Main cast: Virginia Madsen (Helen Lyle), Tony Todd (Candyman), Xander Berkeley (Trevor Lyle), Vanessa Williams (Anne-Marie McCoy), Kasi Lemmons (Bernadette Walsh), DeJuan Guy (Jake), Gilbert Lewis (Detective Frank Valento), Carolyn Lowery (Stacey), Stanley DeSantis (Dr Burke), Michael Culkin (Professor Phillip Purcell), Bernard Rose (Archie Walsh), and Eric Edwards (Harold)
Director: Bernard Rose
Helen Lyle is a graduate student who, together with her fellow grad student and friend Bernadette, is collecting urban legends as part of her research. One in particular stands out: the legend of Candyman. You say that name five times before a mirror, and he will show up to kill you with a wicked hook attached to the stump of his right arm. As it happens, a janitor overhears her recording of someone recounting the story of Candyman, and tells Helen that the wicked fellow lives at the public housing project Cabrini-Green. Helen soon discovers that there are indeed a series of murder all attributed to Candyman in that housing project in the past, murders that are often overlooked due to the fact that the folks living there are predominantly poor people of color.
Intrigued, she decides to head on down there for further research. Her theory is that Candyman isn’t real; rather, he is a manifestation of the poor folks’ efforts to rationalize their miserable existence by blaming an urban legend for the things they can’t control.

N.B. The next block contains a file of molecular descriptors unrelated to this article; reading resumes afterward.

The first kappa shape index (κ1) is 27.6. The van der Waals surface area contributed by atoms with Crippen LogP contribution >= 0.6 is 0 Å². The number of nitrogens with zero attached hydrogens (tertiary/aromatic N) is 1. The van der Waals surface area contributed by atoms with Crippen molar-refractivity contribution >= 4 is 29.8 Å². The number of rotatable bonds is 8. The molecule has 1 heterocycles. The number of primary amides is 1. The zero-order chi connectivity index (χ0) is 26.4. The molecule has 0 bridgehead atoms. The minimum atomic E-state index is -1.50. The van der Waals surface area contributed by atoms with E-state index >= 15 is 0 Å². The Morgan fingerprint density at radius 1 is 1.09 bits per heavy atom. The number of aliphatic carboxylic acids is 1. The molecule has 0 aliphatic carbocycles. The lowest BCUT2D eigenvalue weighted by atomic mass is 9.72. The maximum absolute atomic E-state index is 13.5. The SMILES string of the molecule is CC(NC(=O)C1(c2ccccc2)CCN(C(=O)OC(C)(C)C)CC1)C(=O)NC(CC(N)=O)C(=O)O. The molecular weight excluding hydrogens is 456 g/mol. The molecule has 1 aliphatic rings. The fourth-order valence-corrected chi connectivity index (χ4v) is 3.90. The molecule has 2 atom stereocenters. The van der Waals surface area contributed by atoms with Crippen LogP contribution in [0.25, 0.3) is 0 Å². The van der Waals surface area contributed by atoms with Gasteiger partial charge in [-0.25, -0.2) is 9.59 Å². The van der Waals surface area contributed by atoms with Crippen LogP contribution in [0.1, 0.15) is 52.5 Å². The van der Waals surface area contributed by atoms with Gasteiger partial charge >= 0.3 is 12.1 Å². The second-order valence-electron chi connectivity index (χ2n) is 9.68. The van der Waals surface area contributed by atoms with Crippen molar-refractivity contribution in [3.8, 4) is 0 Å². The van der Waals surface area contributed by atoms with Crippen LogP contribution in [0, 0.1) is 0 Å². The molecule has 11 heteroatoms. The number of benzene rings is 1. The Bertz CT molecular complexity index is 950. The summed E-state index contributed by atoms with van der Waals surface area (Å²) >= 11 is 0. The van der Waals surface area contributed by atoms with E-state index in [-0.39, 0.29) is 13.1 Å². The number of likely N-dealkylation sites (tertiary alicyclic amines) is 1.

I’m sure you can guess what happens when a well-off white woman rather naïvely waltzes into such a place. It’s not long before she gets beaten up by men under the orders of the local thug boss who calls himself Candyman – the fellow thinks that Helen is looking after him, heh. The human Candyman is arrested shortly after – a white woman has been assaulted by black men, so of course the cops spring into action – and the cops believe that they have found the villain responsible for the past murders in Cabrini-Green.
Amidst all this, our heroine of course says the name Candyman five times in front of the mirror. Well, guess who shows up eventually. The real Candyman is furious that Helen has killed his legend by getting a human to be pinned as the person responsible for the real Candyman’s kills. He revels in the fear of the people around here of him, viewing the fear as a form of worship by his “congregation”, and now he is going to make Helen’s life hell while sowing carnage all around her in order to stoke up the fears people have of him.
Now, Candyman is a horror film, yes, but at the same time, it’s more of a very dark and twisted love story. This movie breaks some new grounds when it first came out, as it subverts the rather rude scary black man trope by turning the murderous Candyman into a seductive, erotic scary black man.